MOMBASA, Kenya (Reuters) - The killings of popular Muslim clerics in Kenya’s port city of Mombasa is strengthening support for Somali militants who massacred at least 67 people in a Nairobi shopping mall two weeks ago, a prominent Islamist said on Saturday.
The apparent assassination of Sheikh Ibrahim Omar on Thursday night raised religious tensions in Kenya’s commercial and tourism hub.
Young Muslims, streaming out of a mosque where Omar had preached, torched a church, burned tyres and fought the police on Friday. Four people were killed during the day-long riots.
Abubakar Shariff, whom the U.N. and the U.S. accuse of funding al Shabaab, said Omar’s killing would boost recruitment and support for the Somali group among Kenyan Muslims convinced the cleric was gunned down by Kenyan security agencies.
“After this attack I think more youth will be willing to go over,” the Kenyan Islamist told Reuters at his home in Mombasa, a city in which several prominent Muslim preachers have been killed over the past 18 months.
“(The extrajudicial killings) make Muslims realise or sympathise with Al Shabaab because they see a Christian government killing Muslims and they sympathise with them,” added Shariff, whose assets have been frozen by western powers.
The Kenyan police have repeatedly denied killing Omar.
“The city is calm,” said Robert Kitur, Mombasa County Police Commander, on Saturday as businesses re-opened and cars returned to Mombasa’s palm-lined streets.
The U.N. Monitoring Group on Somalia has called Shariff a “leading facilitator and recruiter of young Kenyan Muslims for violent militant activity in Somalia” and imposed financial sanctions on him. He denies funding or recruiting for al Shabaab.
One of the Westgate mall attackers was a Kenyan of Arab origin, who was born in Mombasa and travelled to Somalia with his uncle at the age of 16, a Kenya Defence Force spokesman said on Saturday.
A group of Kenyan Muslim leaders on Friday condemned the Mombasa riots and said the police should properly investigate the “extrajudicial” killing of Omar and three other people who were in a car with him.
“Coming in the wake of the deplorable Westgate (mall) attack, the killings point to a worrying and deteriorating security situation in the country which needs to be addressed urgently,” the leaders said in a statement.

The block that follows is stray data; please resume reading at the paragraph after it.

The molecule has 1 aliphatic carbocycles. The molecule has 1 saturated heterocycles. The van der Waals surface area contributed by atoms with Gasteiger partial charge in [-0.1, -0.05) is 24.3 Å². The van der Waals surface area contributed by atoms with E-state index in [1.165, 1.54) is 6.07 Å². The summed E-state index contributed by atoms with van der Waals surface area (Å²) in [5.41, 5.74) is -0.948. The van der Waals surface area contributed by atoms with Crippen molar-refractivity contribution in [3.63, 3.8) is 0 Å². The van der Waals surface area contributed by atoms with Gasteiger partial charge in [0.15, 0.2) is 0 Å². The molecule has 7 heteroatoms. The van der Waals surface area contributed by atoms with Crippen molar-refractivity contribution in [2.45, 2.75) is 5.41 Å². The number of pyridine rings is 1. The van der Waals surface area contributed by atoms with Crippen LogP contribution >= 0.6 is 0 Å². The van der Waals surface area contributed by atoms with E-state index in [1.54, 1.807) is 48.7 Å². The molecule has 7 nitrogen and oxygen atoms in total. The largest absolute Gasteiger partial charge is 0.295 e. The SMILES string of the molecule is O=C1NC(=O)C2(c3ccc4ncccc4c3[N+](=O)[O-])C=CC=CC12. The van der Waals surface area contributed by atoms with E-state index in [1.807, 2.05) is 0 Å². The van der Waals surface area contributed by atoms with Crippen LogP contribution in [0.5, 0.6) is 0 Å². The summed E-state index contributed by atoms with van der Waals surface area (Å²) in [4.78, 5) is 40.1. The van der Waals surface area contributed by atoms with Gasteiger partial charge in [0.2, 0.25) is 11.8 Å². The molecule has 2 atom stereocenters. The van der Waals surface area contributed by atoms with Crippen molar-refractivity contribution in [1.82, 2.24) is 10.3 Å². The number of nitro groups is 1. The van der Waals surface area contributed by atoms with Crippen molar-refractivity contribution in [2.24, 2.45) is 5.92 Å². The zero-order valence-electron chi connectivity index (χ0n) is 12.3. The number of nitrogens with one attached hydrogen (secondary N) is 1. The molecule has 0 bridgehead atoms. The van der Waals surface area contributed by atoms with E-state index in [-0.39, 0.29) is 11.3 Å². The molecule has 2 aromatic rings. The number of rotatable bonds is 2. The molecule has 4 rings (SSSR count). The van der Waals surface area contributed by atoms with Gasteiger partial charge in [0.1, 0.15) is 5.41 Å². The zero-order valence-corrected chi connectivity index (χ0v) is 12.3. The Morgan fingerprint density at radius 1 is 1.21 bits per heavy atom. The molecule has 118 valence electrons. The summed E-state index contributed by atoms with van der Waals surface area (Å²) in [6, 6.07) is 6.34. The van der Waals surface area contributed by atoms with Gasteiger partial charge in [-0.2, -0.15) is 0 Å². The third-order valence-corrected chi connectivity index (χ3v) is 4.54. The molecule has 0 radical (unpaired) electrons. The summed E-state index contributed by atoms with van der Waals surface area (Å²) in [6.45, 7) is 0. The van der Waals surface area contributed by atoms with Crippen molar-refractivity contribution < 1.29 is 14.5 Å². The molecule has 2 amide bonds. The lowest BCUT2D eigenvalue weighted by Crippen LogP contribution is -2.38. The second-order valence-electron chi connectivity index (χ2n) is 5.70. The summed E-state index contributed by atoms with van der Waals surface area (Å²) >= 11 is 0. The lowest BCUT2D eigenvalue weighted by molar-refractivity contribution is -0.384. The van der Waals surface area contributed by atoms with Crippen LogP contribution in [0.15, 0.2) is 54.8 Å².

The drive-by shooting of Omar was strikingly similar to that of Sheikh Aboud Rogo, a firebrand cleric who had been Omar’s mentor, last year.
Both men were popular with youths along Kenya’s Indian Ocean coastline where many Muslims feel marginalised by the mainly Christian government. They both died on the same stretch of road outside Mombasa, their cars sprayed with bullets.
Shariff said Omar’s killing was linked to the deadly raid on Westgate mall, the worst militant strike on Kenyan soil since al Qaeda bombed the U.S. Embassy in Nairobi in 1998. Al Shabaab have formal links with al Qaeda.
Shariff said Kenyan authorities had been planning to link Omar to the Westgate raid by planting evidence in his car, but this was thwarted by the quick arrival of witnesses on the scene.
The police deny attempting to plant evidence and say Omar’s death is being treated as a regular criminal investigation.
Shariff said he believed the Westgate attack was “justified” under Islamic teachings as Kenyan forces were doing the same to civilians in Somalia. The killings of Muslim clerics had made Kenyan security agencies complacent, he added.
“It happen because Kenyan Anti-Terror Police Unit or the Kenyan intelligence started eliminating potential targets ... thinking they removed every threat to the security of Kenya,” Shariff said. “Westgate happen because they relaxed.”
Editing by James Macharia and Andrew Roche